The Saint of Bleecker Street

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The Saint of Bleecker Street is an opera in three acts by Gian Carlo Menotti to an original English libretto by the composer. It was first performed at the Broadway Theatre in New York City on December 27, 1954. David Poleri and Davis Cunningham alternated in the role of Michele, and Thomas Schippers conducted. It ran for 92 consecutive performances.

The opera is through-composed, and set in the intensely Catholic Little Italy of New York City in 1954.[1] It follows Annina, a young and simple woman who is blessed with the stigmata. She often hears voices and has visions of the angels. Her brother, Michele, is an atheist who is intensely protective of his sister; he believes she requires hospitalization, but he cannot stop the rest of the neighborhood from believing her a saint.

The Saint of Bleecker Street won Menotti the Pulitzer Prize for Music in 1955 and the New York Drama Critics' Circle Award for Best Musical.[2] Although it is not part of the standard operatic repertory, recordings of it exist, and it is occasionally performed.

External images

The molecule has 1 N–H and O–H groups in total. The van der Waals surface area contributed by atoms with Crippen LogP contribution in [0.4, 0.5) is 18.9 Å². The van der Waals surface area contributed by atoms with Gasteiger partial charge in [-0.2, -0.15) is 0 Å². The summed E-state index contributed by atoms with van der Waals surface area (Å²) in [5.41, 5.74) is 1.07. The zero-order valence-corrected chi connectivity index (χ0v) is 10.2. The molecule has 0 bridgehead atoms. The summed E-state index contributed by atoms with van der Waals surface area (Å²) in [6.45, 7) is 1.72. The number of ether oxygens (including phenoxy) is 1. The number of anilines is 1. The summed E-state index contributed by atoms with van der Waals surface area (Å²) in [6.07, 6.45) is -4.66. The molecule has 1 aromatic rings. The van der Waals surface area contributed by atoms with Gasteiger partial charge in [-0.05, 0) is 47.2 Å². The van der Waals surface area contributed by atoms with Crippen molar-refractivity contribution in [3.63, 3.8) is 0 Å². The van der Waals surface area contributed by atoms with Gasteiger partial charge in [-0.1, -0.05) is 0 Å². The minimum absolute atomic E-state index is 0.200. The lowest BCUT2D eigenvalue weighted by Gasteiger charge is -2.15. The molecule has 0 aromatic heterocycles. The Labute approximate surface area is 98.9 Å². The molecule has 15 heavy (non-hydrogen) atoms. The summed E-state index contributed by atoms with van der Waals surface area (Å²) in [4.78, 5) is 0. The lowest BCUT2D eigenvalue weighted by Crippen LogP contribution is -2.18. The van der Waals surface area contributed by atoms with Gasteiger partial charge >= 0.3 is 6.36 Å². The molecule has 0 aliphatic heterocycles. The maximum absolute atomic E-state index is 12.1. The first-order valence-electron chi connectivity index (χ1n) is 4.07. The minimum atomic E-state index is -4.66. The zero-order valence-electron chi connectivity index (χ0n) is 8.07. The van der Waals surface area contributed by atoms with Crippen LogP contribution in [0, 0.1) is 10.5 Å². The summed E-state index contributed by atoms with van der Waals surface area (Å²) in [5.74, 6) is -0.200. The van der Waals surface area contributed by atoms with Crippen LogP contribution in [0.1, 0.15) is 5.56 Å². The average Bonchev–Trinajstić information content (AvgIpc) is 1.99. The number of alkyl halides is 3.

George Tooker: The Subway (1950)

The original set for The Saint of Bleecker Street was designed by the American symbolic realist painter George Tooker, and was based on elements from his painting The Subway, currently in the collection of the Whitney Museum of American Art.

Roles[edit]

Role Voice type Premiere cast,
(Conductor: Thomas Schippers)
Annina soprano Virginia Copeland
Don Marco bass Leon Lishner
Michele tenor David Poleri
Assunta mezzo-soprano Catherine Akos
Maria Corona soprano Maria Marlo
Desideria mezzo-soprano Gloria Lane
Salvatore baritone David Aiken
Carmela soprano Maria di Gerlando
A young man tenor Richard Cassilly
A young woman soprano Elisabeth Carron
1st guest tenor Keith Kaldenberg
2nd guest baritone John Reardon
Concettina silent role Lucy Becque
Maria's son silent role Ernesto Gonzales
Bartender silent role Russell Goodwin

References[edit]

  1. ^ Although Bleecker Street is approximately six blocks away from the center of Little Italy.
  2. ^ Elise Kuhl Kirk (2001). American Opera. University of Illinois Press. p. 260. ISBN 0252026233. 

External links[edit]